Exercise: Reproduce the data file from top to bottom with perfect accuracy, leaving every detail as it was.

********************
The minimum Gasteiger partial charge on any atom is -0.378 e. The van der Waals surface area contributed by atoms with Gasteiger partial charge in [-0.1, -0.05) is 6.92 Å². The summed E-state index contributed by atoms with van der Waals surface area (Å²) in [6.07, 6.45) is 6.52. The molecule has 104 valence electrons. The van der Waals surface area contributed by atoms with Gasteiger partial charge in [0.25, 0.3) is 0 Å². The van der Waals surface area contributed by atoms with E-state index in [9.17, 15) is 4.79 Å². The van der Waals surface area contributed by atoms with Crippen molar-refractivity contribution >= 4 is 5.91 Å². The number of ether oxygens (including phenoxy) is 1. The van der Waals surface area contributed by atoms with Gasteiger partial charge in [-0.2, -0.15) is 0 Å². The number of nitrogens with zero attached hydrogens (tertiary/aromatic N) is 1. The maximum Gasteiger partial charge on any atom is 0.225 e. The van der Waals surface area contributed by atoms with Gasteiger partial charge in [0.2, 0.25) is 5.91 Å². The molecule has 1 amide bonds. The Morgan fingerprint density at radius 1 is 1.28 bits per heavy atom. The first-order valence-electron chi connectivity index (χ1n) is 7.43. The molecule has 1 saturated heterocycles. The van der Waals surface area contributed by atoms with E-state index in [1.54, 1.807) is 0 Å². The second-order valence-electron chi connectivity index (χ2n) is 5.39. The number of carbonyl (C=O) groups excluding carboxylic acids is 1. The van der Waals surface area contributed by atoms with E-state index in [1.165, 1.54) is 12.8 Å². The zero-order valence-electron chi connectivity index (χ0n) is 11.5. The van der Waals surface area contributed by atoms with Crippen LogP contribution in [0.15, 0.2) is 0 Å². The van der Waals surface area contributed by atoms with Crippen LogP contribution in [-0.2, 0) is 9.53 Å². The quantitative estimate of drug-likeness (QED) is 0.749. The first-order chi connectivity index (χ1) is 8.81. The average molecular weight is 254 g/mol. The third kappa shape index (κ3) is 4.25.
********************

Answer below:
The minimum Gasteiger partial charge on any atom is -0.378 e. The van der Waals surface area contributed by atoms with Gasteiger partial charge in [-0.1, -0.05) is 6.92 Å². The summed E-state index contributed by atoms with van der Waals surface area (Å²) in [6.07, 6.45) is 6.52. The molecule has 104 valence electrons. The van der Waals surface area contributed by atoms with Gasteiger partial charge in [0.25, 0.3) is 0 Å². The van der Waals surface area contributed by atoms with E-state index in [9.17, 15) is 4.79 Å². The van der Waals surface area contributed by atoms with Crippen molar-refractivity contribution >= 4 is 5.91 Å². The number of ether oxygens (including phenoxy) is 1. The van der Waals surface area contributed by atoms with Gasteiger partial charge in [-0.2, -0.15) is 0 Å². The number of nitrogens with zero attached hydrogens (tertiary/aromatic N) is 1. The maximum Gasteiger partial charge on any atom is 0.225 e. The van der Waals surface area contributed by atoms with Gasteiger partial charge in [0.2, 0.25) is 5.91 Å². The molecule has 1 amide bonds. The Morgan fingerprint density at radius 1 is 1.28 bits per heavy atom. The first-order valence-electron chi connectivity index (χ1n) is 7.43. The molecule has 1 saturated heterocycles. The van der Waals surface area contributed by atoms with E-state index in [1.54, 1.807) is 0 Å². The second-order valence-electron chi connectivity index (χ2n) is 5.39. The number of carbonyl (C=O) groups excluding carboxylic acids is 1. The van der Waals surface area contributed by atoms with E-state index in [1.165, 1.54) is 12.8 Å². The zero-order valence-electron chi connectivity index (χ0n) is 11.5. The van der Waals surface area contributed by atoms with Crippen LogP contribution in [0.15, 0.2) is 0 Å². The van der Waals surface area contributed by atoms with Crippen LogP contribution in [-0.2, 0) is 9.53 Å². The quantitative estimate of drug-likeness (QED) is 0.749. The first-order chi connectivity index (χ1) is 8.81. The average molecular weight is 254 g/mol. The third kappa shape index (κ3) is 4.25.